Most pregnant mums think they can determine the gender of their baby by the size of their baby bump, or what foods they are craving. But one study says it may be determined way before you even conceive.
Researchers in the US have found a connection between a woman’s blood pressure in the weeks before conception and the sex of her baby.
More Reading: 12 Ways to Predict the Sex of Your Baby
Systolic blood pressure is the top number of a BP reading and diastolic blood pressure is the bottom number that indicates the force in between beats.
In this new study, led by Dr. Ravi Retnakaran of Mount Sinai Hospital in Toronto and published in the American Journal of Hypertension, 1,411 women in China who were planning to get pregnant were examined at about 26 weeks prior to getting pregnant.
The study results revealed that, for the women who went on to become pregnant, the higher their systolic blood pressure was at 26 weeks before pregnancy, the higher their chance was that they would deliver a boy.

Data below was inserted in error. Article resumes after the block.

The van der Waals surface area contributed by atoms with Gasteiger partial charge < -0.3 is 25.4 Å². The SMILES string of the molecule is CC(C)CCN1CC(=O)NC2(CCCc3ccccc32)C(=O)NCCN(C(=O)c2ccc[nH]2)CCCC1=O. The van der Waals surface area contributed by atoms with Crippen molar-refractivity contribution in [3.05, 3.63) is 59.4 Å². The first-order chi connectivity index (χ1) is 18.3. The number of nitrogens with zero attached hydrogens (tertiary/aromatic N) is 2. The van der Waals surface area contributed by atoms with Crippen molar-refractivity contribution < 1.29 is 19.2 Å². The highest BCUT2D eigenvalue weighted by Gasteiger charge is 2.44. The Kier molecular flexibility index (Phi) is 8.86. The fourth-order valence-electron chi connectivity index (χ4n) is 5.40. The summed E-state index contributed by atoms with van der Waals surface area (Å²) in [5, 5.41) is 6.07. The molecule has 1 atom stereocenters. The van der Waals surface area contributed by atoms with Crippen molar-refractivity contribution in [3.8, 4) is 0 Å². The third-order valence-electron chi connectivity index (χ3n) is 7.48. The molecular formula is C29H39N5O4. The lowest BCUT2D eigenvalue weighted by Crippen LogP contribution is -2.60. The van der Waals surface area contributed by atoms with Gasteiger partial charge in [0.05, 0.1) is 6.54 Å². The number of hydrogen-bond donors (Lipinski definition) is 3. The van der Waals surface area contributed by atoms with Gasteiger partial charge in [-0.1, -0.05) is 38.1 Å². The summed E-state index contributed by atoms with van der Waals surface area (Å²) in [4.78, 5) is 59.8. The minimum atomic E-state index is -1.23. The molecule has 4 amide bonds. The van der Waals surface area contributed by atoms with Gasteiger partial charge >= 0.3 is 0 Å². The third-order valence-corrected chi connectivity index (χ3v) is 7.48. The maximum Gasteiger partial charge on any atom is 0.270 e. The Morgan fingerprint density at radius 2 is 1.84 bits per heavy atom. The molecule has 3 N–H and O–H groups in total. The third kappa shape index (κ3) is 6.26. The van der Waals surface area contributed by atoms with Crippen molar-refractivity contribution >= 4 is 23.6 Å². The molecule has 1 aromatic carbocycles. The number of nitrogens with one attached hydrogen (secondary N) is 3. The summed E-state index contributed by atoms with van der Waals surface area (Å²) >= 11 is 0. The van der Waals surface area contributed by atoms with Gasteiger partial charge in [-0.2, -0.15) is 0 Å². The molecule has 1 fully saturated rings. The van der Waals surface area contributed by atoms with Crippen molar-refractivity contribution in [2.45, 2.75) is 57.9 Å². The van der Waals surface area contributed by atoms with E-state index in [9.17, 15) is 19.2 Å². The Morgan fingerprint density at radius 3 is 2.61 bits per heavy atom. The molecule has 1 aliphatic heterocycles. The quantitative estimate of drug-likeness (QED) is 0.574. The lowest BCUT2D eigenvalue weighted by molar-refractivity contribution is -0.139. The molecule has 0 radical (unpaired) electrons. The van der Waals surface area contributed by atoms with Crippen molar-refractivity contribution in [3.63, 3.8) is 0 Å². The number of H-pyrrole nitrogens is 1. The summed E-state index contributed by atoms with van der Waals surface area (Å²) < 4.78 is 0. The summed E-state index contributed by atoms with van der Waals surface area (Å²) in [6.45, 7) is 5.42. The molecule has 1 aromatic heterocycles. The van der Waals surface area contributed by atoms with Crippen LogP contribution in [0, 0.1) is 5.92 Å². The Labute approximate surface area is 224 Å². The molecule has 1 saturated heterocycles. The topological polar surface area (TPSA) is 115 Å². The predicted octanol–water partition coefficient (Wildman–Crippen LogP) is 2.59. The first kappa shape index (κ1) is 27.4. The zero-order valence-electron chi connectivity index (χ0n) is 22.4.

On average, the 672 women who delivered girls had a systolic blood pressure of 103.3 mm Hg, versus the 106.0 mm Hg of the 739 women who delivered boys. The data also revealed that if a mother’s systolic blood pressure got as high as 123 mmHg, her chance of having a boy was 1.5 times higher than of having a girl.
The results certainly don’t mean that trying to raise (or lower) your BP will result in your preferred gender of choice.
No one actually knows how blood pressure may affect a baby’s sex, so please don’t try to mess with your BP in hopes of conceiving that little boy or girl you have always longed for.